Martin Scorsese finally won the directing Oscar for 2006's The Departed, inspiring a handful of film buffs to point out the supposed travesty implied by long ignoring the landmark titles on his resume in favor of a remake. Few pointed out, or seemed to recall, even, that America's most beloved living auteur, who was greeted with a tidal surge of applause on his 2011 visit to The Daily Show that was matched only by the one Barack Obama received, was not only no stranger to remakes, but took up the business of remaking, rebooting, and paying homage as a more than honorable foundation for a now-legendary body of work. New York, New York was a ticker-tape parade for old Hollywood's Technicolor musical legacy; Taxi Driver was a tribute either to Bresson's Pickpocket or Ford's The Searchers, depending on which auteur lens (Schrader or Scorsese) you look at it through. And Mean Streets, the director's third feature, the one that really drove the backhoe into the vacant lot that would eventually become the tower we call Scorsese, was itself something of a do-over, of his 1967 debut feature, Who's That Knocking at My Door?
Genealogical signposts consist largely of two elements. First, the two films dedicate long passages to Hawksian, just-hanging-out business, as much inspired by Scorsese's Little Italy remembrances as the profound tonal influence of John Cassavetes's seminal 1959 film, Shadows. It's this stuff, the men-will-be-boys shenanigans, the dusk-'til-dawn revelry, the lines like "Twenty dollars, let's go to da movies!" that has been kept alive through Raging Bull ("I'll be at the gym or the other joint, one of da two"), Goodfellas ("I thought you said, 'I'm all right, Spider'"), and, in a greatly diminished capacity, his more recent crime dramas, including Gangs of New York and The Departed. Beginning with Who's That Knocking at My Door? and Mean Streets, Scorsese has both delighted in, and recognized the occasionally brutal ferocity of, what happens when some dumb, headstrong guys get a few drinks in them, and one of them decides that somebody made a crack about somebody's mother, or something.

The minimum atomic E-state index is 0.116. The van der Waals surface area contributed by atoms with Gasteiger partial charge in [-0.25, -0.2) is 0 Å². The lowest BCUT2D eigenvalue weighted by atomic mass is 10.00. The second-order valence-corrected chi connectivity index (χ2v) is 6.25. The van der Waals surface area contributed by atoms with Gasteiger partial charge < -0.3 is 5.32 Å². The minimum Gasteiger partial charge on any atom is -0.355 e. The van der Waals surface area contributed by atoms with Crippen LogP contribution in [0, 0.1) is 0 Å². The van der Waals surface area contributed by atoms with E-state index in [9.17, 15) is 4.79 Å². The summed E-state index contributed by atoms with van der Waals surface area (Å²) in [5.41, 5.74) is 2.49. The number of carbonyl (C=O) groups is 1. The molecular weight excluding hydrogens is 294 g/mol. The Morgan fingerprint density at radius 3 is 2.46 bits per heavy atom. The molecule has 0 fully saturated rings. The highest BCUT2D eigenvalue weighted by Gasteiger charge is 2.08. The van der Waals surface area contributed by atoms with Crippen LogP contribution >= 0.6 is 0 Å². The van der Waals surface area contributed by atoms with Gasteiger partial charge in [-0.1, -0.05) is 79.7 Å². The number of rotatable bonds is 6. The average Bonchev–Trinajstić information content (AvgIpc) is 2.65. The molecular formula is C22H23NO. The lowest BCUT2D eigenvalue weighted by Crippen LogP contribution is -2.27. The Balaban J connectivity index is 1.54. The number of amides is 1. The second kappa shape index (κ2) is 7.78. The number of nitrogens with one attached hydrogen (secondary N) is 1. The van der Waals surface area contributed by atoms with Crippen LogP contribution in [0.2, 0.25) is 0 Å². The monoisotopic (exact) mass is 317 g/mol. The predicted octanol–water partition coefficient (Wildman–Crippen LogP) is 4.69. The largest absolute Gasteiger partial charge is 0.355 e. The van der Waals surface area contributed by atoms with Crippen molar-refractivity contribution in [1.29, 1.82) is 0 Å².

The second connective thread is, of course, the Catholic guilt/Madonna-whore business, enmeshed in the mildly melancholic self-loathing of a poor sap who can't respect a girl who'd stoop so low as to sleep with him. More than the later, more volcanic (and iconic) collaborations with Robert De Niro, Scorsese leavens this heavy mixture with a brief homage to that legendary, super-long bedroom chat in Godard's Breathless. Out from under the early layering of aimless non-narrative, inchoate anxiety, and run-ins with various urban lowlifes (the core cadre of "good fellas" hates anyone who happens to be a bit different, or a lot: limp-wristed homosexuals, blacks, long-hairs, the fuzz, slimy bookmakers, etc.), there emerges the sad ballad of Johnny Boy (De Niro), a firebrand who's just a little too old even to be grudgingly tolerated as a mere headstrong kid, and eventually has to answer for his disrespect, and for his failure to heed the 11th commandment: "Fuck you, pay me."